Based on the Nasimmoghadas et al., findings, P. aeruginosa isolates were almost resistant to all tested antibiotics, except polymixin B (2%) and ceftazidime (32%). Ninety-four percent and 85% of isolates of the mentioned study were assigned as MDR and XDR strains [24]. At the current research, MDR and XDR-P. aeruginosa isolates were estimated as 16.50% and 15.53% (n = 309). Other researchers found that totally, 45.3%, 30.1% and 5.46% of the isolates were MDR as well [28].

Preze et al., in 2019 by collecting fifty-nine P. aeruginosa from twelve different hospitals in Spain, Italy and Greece indicated that the prevalence of the XDR and MDR isolates in Greece samples was 88.9%. Totally, 19 (35.8%) P. aeruginosa isolates were XDR phenotype and 16 (30.2%) isolates were screened as MDR strains [29]. Another published study conducted by Saleem et al., in Pakistan which reported that, out of 88 P. aeruginosa isolates, 30.2%, 17.4% and 37.2% of them were resistant to imipenem, ciprofloxacin, and amikacin. Also, prevalence of MDR (36.3%) and XDR (18.1%) isolated strains were assessed [30]. The range of imipenem and ciprofloxacin resistant patterns in the current research were almost twice as the Saleem findings. The frequency of MDR and XDR isolates in our results were higher than the mentioned study too. There is a difference between our results and mentioned study findings. Improper antibiotic prescriptions in our hospital could be a possible reason for this variation.

Resistance to antibiotics in A. baumannii has reached alarming levels worldwide, particularly for carbapenems [10]. At the current study, tobramycin, ceftazidime, ciprofloxacin, and imipenem resistant A. baumannii were screened as follow; (97%), (96.6%), (97.4%) and (97%). MDR-A. baumannii and XDR-A. baumannii frequencies, in a published study in 2018, was 84% and 48% [31]. According to Hatami’s findings, up to 70% of A. baumannii isolates were resistant to tobramycin and ceftazidime. In addition, up to 50% and 80% of isolates were resistant to amikacin and imipenem [32]. Our findings to MDR and XDR-A. baumannii isolates revealed that, up to 89% of isolates were MDR (89.32%) and XDR (91.90%). MDR and XDR-A. baumannii frequencies in another published study were 83.9% and 16.1% [32]. Probably due to conducting improper infection control strategies in hospitals, the rate of resistance of A. baumannii against imipenem and meropenem has increased and become a major concern worldwide. Based on a previously published [32] study, all A. baumannii isolates were resistant to imipenem. This amount to meropenem was reported as 99.2% as well. According to the conducted study in Brazil in 2014, resistance rates of carbapenem resistant A. baumannii has been evaluated to be high (80.7%) [33]. Rossi and her colleagues by performing a cross-sectional study in Brazil in 2017 reported that between 2010 and 2014 a variation of 30% to 70% in carbapenem resistant A. baumannii was observed [34]. Romanin in 2019, by performing a study on 103 MDR-A. baumannii showed that carbapenem resistant A. baumannii isolates were the main part of MDR isolated strains (92.2%). The prevalence of XDR-A. baumannii strains in the mentioned study was estimated at 78.6% as well [35]. Our A. baumannii isolates demonstrated a high resistant pattern against carbapenems antibiotics as well (97%). The results presented similarity with the latest screenings of Brazilian researchers. Our finding confirms the observed data of the mentioned studies. In conclusion, high prevalence of MDR and XDR—P. aeruginosa and A. baumannii strains in the northeast of Iran regions is a serious concern in hospital wards. These findings highlight the need for hasty identification implement strict antimicrobial stewardship policies and strong microbiological surveillance procedures in the hospitals.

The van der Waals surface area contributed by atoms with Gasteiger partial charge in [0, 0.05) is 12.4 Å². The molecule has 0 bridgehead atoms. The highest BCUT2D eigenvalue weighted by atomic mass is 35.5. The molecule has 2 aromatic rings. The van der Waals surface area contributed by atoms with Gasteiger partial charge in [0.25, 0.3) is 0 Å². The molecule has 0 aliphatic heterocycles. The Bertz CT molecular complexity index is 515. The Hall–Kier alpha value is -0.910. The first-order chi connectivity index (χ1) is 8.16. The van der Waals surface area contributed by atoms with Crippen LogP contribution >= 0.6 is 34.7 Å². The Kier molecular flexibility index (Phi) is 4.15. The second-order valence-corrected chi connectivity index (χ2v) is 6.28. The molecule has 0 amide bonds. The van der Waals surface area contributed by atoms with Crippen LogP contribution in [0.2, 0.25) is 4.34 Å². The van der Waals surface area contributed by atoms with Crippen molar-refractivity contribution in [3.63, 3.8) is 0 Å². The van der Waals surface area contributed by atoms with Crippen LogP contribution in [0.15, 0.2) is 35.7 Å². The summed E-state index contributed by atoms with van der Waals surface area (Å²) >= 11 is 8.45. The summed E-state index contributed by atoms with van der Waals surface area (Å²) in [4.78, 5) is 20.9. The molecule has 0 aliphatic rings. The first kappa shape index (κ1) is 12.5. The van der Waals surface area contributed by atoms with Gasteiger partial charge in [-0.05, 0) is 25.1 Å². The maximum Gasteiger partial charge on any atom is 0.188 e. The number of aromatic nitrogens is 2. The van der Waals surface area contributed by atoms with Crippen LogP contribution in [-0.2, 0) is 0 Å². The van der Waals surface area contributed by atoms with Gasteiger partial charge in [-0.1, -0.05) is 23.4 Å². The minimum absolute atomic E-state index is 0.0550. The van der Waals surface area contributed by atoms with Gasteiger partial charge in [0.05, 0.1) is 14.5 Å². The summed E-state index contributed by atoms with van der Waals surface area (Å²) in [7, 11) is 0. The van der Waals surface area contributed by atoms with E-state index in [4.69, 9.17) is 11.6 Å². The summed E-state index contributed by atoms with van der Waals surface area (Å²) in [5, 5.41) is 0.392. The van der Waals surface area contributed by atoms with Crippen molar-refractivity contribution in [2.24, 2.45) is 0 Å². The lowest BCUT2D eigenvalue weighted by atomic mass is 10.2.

Responsible genes to antibiotic resistance and genetic relationship between the resistant strains are not determined and these are the limitation of this study.